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Spring Budget 2024: what Jeremy Hunt’s new financial policies mean for you

Updated 06 March 2024

3min read

Lisa-Marie Voneshen

Chancellor Jeremy Hunt has announced a raft of new policies during the Spring Budget today (6 March).

This is likely to be the last significant fiscal event before the general election, which is expected to happen this autumn but could be as late as January 2025.

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What is the Spring Budget and why is it important?

During the Spring Budget, the UK government reveals how the economy is faring and the latest projections from the Office for Budget Responsibility (OBR).

Most importantly, the government shares its fiscal plans for the next year, with a big focus on taxes and spending.

How will the Spring Budget affect my finances?

The OBR believes that UK inflation should fall from 4% to under the 2% target in two months' time, while the UK economy is expected to grow by 0.8% this year and by 1.9% in 2025.

We’ll now reveal some of the biggest announcements from the Spring Budget and how they’ll affect your money.

National insurance cuts

Hunt has announced that national insurance will fall from 10% to 8% from 6 April.

This comes after a cut in national insurance from 12% to 10% in January, which was announced in the Autumn Statement last year.

However, income tax thresholds will remain frozen, offsetting some of the impact of tax cuts.

Class 4 national insurance for the self-employed will be cut from 8% to 6%.

Hunt says the national insurance rate cut will be worth on average £450 a year for 27 million workers.

“Those above state pension age and earning less than the national insurance threshold of £12,570 will see no difference from today’s cut,” comments Laura Suter, director of personal finance at AJ Bell.

The reason that a cut to national insurance is cheaper than the same cut to income tax is because it benefits fewer people.

Those over state pension age don’t pay national insurance, whereas they do pay income tax.”

New British ISA

Hunt has announced a ‘British ISA’ will be introduced after a consultation so people can invest exclusively in the UK, with an extra £5,000 tax-free annual allowance on top of the current £20,000 allowance.

VAT changes

The VAT registration threshold is rising from £85,000 to £90,000 from April after being frozen for seven years.

Hunt also revealed full expensing will apply to leased assets as soon as ‘he can afford it.’

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Non-dom tax status changes

Individuals classified as non-domiciled - or 'non-dom' - are only subject to UK tax on their UK-sourced income, despite their permanent residence being outside the country.

The non-dom status will be scrapped and replaced with a new 'modern residency system’ in April 2025.

The new system will make sure all UK residents who stay in the UK for over four years pay the same tax on their foreign income and gains, regardless of their domicile status.

Changes to child benefits

Currently, when a parent earns £50,000 or more, they start losing their child benefit allowance and must pay it back - and lose all of it when they earn £60,000.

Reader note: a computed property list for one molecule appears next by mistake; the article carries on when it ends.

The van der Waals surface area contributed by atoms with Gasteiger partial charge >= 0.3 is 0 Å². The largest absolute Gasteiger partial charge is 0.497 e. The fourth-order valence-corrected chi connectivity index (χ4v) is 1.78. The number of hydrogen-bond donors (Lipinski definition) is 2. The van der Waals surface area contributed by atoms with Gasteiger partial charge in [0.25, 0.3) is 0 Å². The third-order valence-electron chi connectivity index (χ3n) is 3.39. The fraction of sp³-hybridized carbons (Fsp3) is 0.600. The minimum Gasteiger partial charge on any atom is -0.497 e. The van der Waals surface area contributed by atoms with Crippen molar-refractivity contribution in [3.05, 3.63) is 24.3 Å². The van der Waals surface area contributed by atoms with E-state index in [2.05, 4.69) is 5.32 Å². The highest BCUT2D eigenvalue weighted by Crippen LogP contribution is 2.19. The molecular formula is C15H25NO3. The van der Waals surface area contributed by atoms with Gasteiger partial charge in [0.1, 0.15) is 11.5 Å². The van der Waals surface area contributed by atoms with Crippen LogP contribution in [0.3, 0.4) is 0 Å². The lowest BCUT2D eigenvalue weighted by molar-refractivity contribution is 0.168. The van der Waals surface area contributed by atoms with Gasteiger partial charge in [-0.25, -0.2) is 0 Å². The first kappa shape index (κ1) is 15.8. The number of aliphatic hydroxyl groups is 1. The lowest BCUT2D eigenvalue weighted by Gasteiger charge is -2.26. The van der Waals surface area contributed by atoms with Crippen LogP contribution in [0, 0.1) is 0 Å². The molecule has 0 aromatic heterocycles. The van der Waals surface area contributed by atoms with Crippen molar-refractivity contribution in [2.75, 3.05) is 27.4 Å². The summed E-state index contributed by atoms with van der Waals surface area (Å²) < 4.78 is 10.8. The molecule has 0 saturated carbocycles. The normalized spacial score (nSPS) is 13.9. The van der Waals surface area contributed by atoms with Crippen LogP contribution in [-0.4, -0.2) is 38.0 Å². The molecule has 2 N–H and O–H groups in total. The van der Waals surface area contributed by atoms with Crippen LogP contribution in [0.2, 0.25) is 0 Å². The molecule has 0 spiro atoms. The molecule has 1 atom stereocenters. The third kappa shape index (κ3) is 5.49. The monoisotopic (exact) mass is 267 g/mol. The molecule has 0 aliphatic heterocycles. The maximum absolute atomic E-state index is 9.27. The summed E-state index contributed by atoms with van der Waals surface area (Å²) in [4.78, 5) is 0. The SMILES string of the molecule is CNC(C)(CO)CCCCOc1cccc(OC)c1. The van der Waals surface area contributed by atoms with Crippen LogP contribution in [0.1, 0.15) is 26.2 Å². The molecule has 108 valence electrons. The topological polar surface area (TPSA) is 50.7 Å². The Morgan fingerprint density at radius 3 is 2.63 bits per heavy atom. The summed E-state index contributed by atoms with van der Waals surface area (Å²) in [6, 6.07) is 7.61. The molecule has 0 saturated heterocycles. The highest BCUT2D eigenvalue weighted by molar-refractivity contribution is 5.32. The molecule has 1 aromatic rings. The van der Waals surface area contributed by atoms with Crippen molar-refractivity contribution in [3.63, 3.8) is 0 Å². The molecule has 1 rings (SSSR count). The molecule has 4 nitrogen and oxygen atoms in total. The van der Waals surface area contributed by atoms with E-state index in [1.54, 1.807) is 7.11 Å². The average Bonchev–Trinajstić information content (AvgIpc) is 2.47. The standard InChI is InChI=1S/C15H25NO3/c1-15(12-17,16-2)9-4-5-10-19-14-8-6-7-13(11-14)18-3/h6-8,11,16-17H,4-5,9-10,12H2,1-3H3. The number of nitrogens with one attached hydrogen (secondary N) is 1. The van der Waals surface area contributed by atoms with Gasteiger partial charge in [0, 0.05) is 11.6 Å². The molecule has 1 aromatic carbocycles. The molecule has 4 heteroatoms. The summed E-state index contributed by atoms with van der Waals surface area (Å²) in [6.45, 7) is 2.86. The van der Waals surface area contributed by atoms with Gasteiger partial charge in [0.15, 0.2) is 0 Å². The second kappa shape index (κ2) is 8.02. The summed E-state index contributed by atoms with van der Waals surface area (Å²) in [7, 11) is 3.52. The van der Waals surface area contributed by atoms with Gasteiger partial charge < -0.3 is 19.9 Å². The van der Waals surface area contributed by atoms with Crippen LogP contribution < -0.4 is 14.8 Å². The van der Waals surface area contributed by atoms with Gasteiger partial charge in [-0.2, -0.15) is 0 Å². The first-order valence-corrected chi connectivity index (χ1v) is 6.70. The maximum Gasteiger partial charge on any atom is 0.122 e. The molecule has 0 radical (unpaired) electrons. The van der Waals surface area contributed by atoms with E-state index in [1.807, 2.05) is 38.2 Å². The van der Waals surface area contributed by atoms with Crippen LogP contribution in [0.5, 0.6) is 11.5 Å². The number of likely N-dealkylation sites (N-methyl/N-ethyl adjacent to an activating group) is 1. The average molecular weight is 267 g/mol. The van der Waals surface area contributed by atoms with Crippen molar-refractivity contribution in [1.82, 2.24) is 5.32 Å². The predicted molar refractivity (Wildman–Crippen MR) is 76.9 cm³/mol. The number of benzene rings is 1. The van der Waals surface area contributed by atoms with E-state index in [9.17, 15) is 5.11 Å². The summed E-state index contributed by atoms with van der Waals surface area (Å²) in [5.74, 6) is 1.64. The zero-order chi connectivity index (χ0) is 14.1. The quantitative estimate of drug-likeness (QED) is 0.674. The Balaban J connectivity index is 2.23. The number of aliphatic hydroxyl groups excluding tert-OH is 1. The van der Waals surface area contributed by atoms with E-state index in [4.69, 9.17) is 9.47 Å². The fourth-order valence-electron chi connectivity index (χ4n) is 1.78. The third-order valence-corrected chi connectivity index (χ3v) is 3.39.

However, if two parents earn over £50,000 together, they will get the full child benefit.

The child benefit threshold will rise to £60,000 with an upper threshold of £80,000 (when the child benefit will have to be fully repaid) from April 2024.

The government forecasts nearly 500,000 families will gain an average of £1,260 in child benefit in 2024-25.

By April 2026, the child benefit system will move to a household-based system.

Property tax changes

Hunt has revealed he will abolish tax breaks that make it more profitable for second homeowners to let out property short-term to holidaymakers instead of to long-term tenants.

So, the furnished holiday lettings (FHL) tax regime will be abolished from April 2025.

Multiple dwellings relief for stamp duty, which applies to buying more than one property in a single transaction, will also be abolished.

Capital gains tax on property will be reduced for residential property from 28% to 24% from 6 April.

Inheritance tax

Before the Autumn Statement in November 2023, there was much speculation that inheritance tax (IHT) would be cut or abolished completely, but this never materialised.

An IHT bill of 40% is usually due if your assets are worth more than £325,000 when you die, but only around 4% of estates currently pay IHT, who are among the wealthiest in the UK.

It was believed that the government would announce IHT reform but instead revealed it will ‘move to a residence-based regime’ and consult on the best way to achieve this.

There will be no changes to IHT before 6 April 2025.

Want to take control of your finances? 

If you’re hoping to take advantage of the new proposals in the Spring Budget or want help reaching your financial goals, getting expert help is vital.

Unbiased can quickly connect you with a qualified financial adviser, mortgage broker or accountant who can offer guidance based on your unique circumstances.

Get financial advice
We’ll find a professional perfectly matched to your needs. Getting started is easy, fast and free.

About the author
Lisa-Marie Voneshen is a Senior Content Writer at Unbiased. She is an award-winning journalist with nearly a decade of experience writing and editing content across various areas, including personal finance and investing.